Dollars and Moral Sense: What Money Can't Buy
Perhaps that's the problem with identifying my students as consumers: It tempts me to value them not too much, but all too little. They purchase educational services, I deliver them as promised, and we go our separate ways. If, however, my students bear God's image, then this adds something incalculable to an otherwise contractual arrangement. And as a result, I owe them something long after they pay tuition and I claim my paycheck. You can't put a price tag on that sort of bond, but as Sandel well realizes, that doesn't mean it's cheap.
Todd C. Ream serves on the faculty of the John Wesley Honors College at Indiana Wesleyan University.
What Money Can't Buy is available from Barnes & Noble and other retailers.
Previous Christianity Today articles about money and business include:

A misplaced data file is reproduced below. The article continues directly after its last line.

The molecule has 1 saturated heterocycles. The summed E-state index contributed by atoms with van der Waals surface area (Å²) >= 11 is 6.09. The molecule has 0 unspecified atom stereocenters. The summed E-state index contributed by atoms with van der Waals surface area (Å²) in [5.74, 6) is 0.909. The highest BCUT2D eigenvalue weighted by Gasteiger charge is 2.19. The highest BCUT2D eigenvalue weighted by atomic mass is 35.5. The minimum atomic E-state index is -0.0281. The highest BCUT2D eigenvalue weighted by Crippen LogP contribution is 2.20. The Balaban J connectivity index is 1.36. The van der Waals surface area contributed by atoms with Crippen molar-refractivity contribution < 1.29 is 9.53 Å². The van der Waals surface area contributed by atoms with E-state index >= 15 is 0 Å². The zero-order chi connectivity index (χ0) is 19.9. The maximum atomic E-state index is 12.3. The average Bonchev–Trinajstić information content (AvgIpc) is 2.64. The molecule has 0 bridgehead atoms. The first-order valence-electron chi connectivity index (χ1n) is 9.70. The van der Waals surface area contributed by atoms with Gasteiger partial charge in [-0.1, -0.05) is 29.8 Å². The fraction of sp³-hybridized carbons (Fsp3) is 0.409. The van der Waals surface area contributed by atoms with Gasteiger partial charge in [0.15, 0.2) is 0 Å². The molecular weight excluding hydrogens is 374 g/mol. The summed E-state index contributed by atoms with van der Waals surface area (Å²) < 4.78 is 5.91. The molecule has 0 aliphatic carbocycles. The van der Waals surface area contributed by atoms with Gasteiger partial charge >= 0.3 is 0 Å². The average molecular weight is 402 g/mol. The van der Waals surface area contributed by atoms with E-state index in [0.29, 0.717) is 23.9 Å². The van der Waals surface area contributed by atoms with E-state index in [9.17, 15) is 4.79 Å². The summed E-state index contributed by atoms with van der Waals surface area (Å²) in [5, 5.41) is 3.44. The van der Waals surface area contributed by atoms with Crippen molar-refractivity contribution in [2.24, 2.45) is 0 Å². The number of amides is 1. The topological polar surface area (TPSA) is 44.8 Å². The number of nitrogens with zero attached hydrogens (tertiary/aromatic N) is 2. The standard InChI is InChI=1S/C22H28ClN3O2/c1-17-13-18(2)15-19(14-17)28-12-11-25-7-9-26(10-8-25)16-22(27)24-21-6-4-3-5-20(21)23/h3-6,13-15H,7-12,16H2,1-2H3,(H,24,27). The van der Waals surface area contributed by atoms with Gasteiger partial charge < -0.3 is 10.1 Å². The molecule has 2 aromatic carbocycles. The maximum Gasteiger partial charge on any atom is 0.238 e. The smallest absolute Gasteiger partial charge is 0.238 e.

You Don't Have to Quit to Find Life-Giving Work | Even if you don't like your job, you have a calling to serve God and others. (April 2, 2012)
Pastors Double-Dare the IRS | Observers suggest that punishing church endorsements will be unlikely. (December 12, 2011)
Black Friday, Cyber Monday, & the Christian Consumer | What a model for ethical consumption can look like. (November 28, 2011)
Religion and Inequality Go Hand-in-Hand | Why some countries are more religious than others—and why, assumptions to the contrary, the U.S. is not unusually religious. (September 16, 2011)